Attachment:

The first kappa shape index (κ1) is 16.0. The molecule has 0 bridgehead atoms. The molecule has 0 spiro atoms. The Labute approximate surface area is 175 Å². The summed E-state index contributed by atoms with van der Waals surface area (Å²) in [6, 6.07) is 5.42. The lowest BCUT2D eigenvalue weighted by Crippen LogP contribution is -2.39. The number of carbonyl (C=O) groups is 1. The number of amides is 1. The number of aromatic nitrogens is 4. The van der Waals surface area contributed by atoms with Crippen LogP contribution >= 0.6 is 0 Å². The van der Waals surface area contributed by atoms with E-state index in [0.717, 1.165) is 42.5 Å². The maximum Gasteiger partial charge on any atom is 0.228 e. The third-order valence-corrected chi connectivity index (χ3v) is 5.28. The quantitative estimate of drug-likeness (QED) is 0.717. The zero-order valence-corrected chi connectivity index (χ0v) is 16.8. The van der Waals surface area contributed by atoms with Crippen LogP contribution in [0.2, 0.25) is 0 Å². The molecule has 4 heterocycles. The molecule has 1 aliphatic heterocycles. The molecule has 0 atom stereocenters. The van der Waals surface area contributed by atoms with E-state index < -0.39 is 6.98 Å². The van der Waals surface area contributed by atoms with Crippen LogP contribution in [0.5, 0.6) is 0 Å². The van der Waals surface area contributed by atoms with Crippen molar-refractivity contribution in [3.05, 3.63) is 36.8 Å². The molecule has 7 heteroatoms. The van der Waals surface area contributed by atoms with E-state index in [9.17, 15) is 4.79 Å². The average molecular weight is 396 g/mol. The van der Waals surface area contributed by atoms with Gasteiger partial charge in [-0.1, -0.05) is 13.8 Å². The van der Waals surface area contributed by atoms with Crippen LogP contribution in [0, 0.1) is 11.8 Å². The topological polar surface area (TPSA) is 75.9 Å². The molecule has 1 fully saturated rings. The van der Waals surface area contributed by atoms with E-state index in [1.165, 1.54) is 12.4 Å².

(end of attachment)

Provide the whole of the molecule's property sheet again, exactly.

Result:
The first kappa shape index (κ1) is 16.0. The molecule has 0 bridgehead atoms. The molecule has 0 spiro atoms. The Labute approximate surface area is 175 Å². The summed E-state index contributed by atoms with van der Waals surface area (Å²) in [6, 6.07) is 5.42. The lowest BCUT2D eigenvalue weighted by Crippen LogP contribution is -2.39. The number of carbonyl (C=O) groups is 1. The number of amides is 1. The number of aromatic nitrogens is 4. The van der Waals surface area contributed by atoms with Crippen LogP contribution >= 0.6 is 0 Å². The van der Waals surface area contributed by atoms with E-state index in [0.717, 1.165) is 42.5 Å². The maximum Gasteiger partial charge on any atom is 0.228 e. The third-order valence-corrected chi connectivity index (χ3v) is 5.28. The quantitative estimate of drug-likeness (QED) is 0.717. The zero-order valence-corrected chi connectivity index (χ0v) is 16.8. The van der Waals surface area contributed by atoms with Crippen LogP contribution in [0.2, 0.25) is 0 Å². The molecule has 4 heterocycles. The molecule has 1 aliphatic heterocycles. The molecule has 0 atom stereocenters. The van der Waals surface area contributed by atoms with E-state index < -0.39 is 6.98 Å². The van der Waals surface area contributed by atoms with Crippen LogP contribution in [0.5, 0.6) is 0 Å². The van der Waals surface area contributed by atoms with Crippen molar-refractivity contribution in [3.05, 3.63) is 36.8 Å². The molecule has 7 heteroatoms. The van der Waals surface area contributed by atoms with E-state index in [9.17, 15) is 4.79 Å². The average molecular weight is 396 g/mol. The van der Waals surface area contributed by atoms with Gasteiger partial charge in [-0.1, -0.05) is 13.8 Å². The van der Waals surface area contributed by atoms with Crippen LogP contribution in [0, 0.1) is 11.8 Å². The topological polar surface area (TPSA) is 75.9 Å². The molecule has 1 fully saturated rings. The van der Waals surface area contributed by atoms with E-state index in [1.165, 1.54) is 12.4 Å².